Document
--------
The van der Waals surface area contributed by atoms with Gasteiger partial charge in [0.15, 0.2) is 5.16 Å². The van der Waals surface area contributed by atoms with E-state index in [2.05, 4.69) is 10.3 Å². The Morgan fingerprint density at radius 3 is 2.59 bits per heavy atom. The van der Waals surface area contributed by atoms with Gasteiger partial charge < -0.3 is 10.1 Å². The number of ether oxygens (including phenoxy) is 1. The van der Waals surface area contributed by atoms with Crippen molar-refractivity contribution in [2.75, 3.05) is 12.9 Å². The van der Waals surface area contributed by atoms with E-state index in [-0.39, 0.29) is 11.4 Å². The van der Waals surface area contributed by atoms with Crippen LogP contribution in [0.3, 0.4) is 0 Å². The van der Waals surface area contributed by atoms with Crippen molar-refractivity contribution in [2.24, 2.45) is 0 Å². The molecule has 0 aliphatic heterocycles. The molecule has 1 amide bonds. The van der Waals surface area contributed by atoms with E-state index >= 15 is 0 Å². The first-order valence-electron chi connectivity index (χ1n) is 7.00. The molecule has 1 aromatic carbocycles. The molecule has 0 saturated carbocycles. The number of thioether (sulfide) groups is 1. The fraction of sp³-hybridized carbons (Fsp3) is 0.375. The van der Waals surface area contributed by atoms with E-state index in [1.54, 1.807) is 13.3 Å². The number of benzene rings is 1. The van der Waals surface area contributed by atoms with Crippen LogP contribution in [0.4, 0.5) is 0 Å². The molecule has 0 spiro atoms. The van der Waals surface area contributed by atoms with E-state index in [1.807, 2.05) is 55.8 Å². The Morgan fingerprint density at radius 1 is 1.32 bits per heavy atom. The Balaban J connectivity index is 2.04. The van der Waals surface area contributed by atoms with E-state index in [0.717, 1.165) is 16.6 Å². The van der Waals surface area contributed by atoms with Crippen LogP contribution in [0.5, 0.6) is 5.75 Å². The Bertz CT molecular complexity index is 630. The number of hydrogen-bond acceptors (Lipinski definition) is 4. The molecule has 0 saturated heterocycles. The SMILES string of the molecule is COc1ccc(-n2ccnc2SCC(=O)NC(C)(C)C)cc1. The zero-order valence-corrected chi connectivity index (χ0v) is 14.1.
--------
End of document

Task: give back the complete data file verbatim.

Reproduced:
The van der Waals surface area contributed by atoms with Gasteiger partial charge in [0.15, 0.2) is 5.16 Å². The van der Waals surface area contributed by atoms with E-state index in [2.05, 4.69) is 10.3 Å². The Morgan fingerprint density at radius 3 is 2.59 bits per heavy atom. The van der Waals surface area contributed by atoms with Gasteiger partial charge < -0.3 is 10.1 Å². The number of ether oxygens (including phenoxy) is 1. The van der Waals surface area contributed by atoms with Crippen molar-refractivity contribution in [2.75, 3.05) is 12.9 Å². The van der Waals surface area contributed by atoms with E-state index in [-0.39, 0.29) is 11.4 Å². The van der Waals surface area contributed by atoms with Crippen LogP contribution in [0.3, 0.4) is 0 Å². The van der Waals surface area contributed by atoms with Crippen molar-refractivity contribution in [2.24, 2.45) is 0 Å². The molecule has 0 aliphatic heterocycles. The molecule has 1 amide bonds. The van der Waals surface area contributed by atoms with E-state index >= 15 is 0 Å². The first-order valence-electron chi connectivity index (χ1n) is 7.00. The molecule has 1 aromatic carbocycles. The molecule has 0 saturated carbocycles. The number of thioether (sulfide) groups is 1. The fraction of sp³-hybridized carbons (Fsp3) is 0.375. The van der Waals surface area contributed by atoms with E-state index in [1.54, 1.807) is 13.3 Å². The number of benzene rings is 1. The van der Waals surface area contributed by atoms with Crippen LogP contribution in [0.4, 0.5) is 0 Å². The molecule has 0 spiro atoms. The van der Waals surface area contributed by atoms with E-state index in [1.807, 2.05) is 55.8 Å². The Morgan fingerprint density at radius 1 is 1.32 bits per heavy atom. The Balaban J connectivity index is 2.04. The van der Waals surface area contributed by atoms with E-state index in [0.717, 1.165) is 16.6 Å². The van der Waals surface area contributed by atoms with Crippen LogP contribution in [0.5, 0.6) is 5.75 Å². The Bertz CT molecular complexity index is 630. The number of hydrogen-bond acceptors (Lipinski definition) is 4. The molecule has 0 saturated heterocycles. The SMILES string of the molecule is COc1ccc(-n2ccnc2SCC(=O)NC(C)(C)C)cc1. The zero-order valence-corrected chi connectivity index (χ0v) is 14.1.